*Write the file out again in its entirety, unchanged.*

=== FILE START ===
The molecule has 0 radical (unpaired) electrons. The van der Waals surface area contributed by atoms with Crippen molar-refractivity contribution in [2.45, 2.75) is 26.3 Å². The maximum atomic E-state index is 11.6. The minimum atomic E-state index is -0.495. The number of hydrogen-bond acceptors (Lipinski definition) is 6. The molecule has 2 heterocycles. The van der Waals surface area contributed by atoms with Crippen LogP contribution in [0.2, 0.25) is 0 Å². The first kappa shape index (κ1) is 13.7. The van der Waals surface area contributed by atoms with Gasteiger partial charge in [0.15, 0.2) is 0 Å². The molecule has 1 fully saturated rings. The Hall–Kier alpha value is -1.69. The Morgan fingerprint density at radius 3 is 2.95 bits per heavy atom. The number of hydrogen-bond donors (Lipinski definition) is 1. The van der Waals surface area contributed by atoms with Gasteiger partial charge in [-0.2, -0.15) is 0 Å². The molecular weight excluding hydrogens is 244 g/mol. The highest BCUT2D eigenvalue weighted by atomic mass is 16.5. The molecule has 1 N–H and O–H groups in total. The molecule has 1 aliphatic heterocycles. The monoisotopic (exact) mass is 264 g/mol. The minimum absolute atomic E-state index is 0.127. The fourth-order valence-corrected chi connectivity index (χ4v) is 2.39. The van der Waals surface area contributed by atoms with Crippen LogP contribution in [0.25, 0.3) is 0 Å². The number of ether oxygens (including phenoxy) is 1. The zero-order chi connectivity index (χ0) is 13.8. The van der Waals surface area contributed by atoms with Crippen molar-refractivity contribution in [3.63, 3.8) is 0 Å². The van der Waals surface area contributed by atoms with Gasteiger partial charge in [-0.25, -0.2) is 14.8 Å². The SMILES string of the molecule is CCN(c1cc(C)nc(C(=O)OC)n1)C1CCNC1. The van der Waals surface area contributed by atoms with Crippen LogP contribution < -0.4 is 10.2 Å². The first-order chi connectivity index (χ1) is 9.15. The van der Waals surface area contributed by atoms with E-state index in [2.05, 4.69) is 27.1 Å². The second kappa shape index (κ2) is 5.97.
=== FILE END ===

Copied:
The molecule has 0 radical (unpaired) electrons. The van der Waals surface area contributed by atoms with Crippen molar-refractivity contribution in [2.45, 2.75) is 26.3 Å². The maximum atomic E-state index is 11.6. The minimum atomic E-state index is -0.495. The number of hydrogen-bond acceptors (Lipinski definition) is 6. The molecule has 2 heterocycles. The van der Waals surface area contributed by atoms with Crippen LogP contribution in [0.2, 0.25) is 0 Å². The first kappa shape index (κ1) is 13.7. The van der Waals surface area contributed by atoms with Gasteiger partial charge in [0.15, 0.2) is 0 Å². The molecule has 1 fully saturated rings. The Hall–Kier alpha value is -1.69. The Morgan fingerprint density at radius 3 is 2.95 bits per heavy atom. The number of hydrogen-bond donors (Lipinski definition) is 1. The van der Waals surface area contributed by atoms with Gasteiger partial charge in [-0.2, -0.15) is 0 Å². The molecular weight excluding hydrogens is 244 g/mol. The highest BCUT2D eigenvalue weighted by atomic mass is 16.5. The molecule has 1 N–H and O–H groups in total. The molecule has 1 aliphatic heterocycles. The monoisotopic (exact) mass is 264 g/mol. The minimum absolute atomic E-state index is 0.127. The fourth-order valence-corrected chi connectivity index (χ4v) is 2.39. The van der Waals surface area contributed by atoms with Crippen LogP contribution in [0.25, 0.3) is 0 Å². The number of ether oxygens (including phenoxy) is 1. The zero-order chi connectivity index (χ0) is 13.8. The van der Waals surface area contributed by atoms with Crippen molar-refractivity contribution in [3.63, 3.8) is 0 Å². The van der Waals surface area contributed by atoms with Gasteiger partial charge in [-0.25, -0.2) is 14.8 Å². The SMILES string of the molecule is CCN(c1cc(C)nc(C(=O)OC)n1)C1CCNC1. The van der Waals surface area contributed by atoms with Crippen LogP contribution < -0.4 is 10.2 Å². The first-order chi connectivity index (χ1) is 9.15. The van der Waals surface area contributed by atoms with E-state index in [2.05, 4.69) is 27.1 Å². The second kappa shape index (κ2) is 5.97.